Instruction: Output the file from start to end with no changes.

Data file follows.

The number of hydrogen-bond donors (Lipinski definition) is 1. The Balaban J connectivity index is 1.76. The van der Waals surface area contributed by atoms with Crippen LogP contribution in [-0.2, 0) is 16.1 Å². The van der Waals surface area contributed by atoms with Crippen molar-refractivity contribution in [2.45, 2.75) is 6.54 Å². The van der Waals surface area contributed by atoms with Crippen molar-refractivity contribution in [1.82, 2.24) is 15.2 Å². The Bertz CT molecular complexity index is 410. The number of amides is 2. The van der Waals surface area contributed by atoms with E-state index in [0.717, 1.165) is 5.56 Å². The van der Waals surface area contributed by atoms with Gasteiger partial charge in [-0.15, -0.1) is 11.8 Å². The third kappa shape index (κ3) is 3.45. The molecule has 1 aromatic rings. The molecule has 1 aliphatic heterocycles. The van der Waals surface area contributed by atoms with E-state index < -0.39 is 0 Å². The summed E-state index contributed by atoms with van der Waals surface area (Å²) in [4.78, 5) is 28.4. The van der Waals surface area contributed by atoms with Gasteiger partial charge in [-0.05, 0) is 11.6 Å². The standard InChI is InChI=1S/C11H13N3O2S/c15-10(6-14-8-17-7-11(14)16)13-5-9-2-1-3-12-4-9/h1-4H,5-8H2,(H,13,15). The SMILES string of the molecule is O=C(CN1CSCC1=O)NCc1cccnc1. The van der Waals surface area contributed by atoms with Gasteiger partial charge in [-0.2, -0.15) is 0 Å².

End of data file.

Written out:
The number of hydrogen-bond donors (Lipinski definition) is 1. The Balaban J connectivity index is 1.76. The van der Waals surface area contributed by atoms with Crippen LogP contribution in [-0.2, 0) is 16.1 Å². The van der Waals surface area contributed by atoms with Crippen molar-refractivity contribution in [2.45, 2.75) is 6.54 Å². The van der Waals surface area contributed by atoms with Crippen molar-refractivity contribution in [1.82, 2.24) is 15.2 Å². The Bertz CT molecular complexity index is 410. The number of amides is 2. The van der Waals surface area contributed by atoms with E-state index in [0.717, 1.165) is 5.56 Å². The van der Waals surface area contributed by atoms with Gasteiger partial charge in [-0.15, -0.1) is 11.8 Å². The third kappa shape index (κ3) is 3.45. The molecule has 1 aromatic rings. The molecule has 1 aliphatic heterocycles. The van der Waals surface area contributed by atoms with E-state index < -0.39 is 0 Å². The summed E-state index contributed by atoms with van der Waals surface area (Å²) in [4.78, 5) is 28.4. The van der Waals surface area contributed by atoms with Gasteiger partial charge in [-0.05, 0) is 11.6 Å². The standard InChI is InChI=1S/C11H13N3O2S/c15-10(6-14-8-17-7-11(14)16)13-5-9-2-1-3-12-4-9/h1-4H,5-8H2,(H,13,15). The SMILES string of the molecule is O=C(CN1CSCC1=O)NCc1cccnc1. The van der Waals surface area contributed by atoms with Gasteiger partial charge in [-0.2, -0.15) is 0 Å².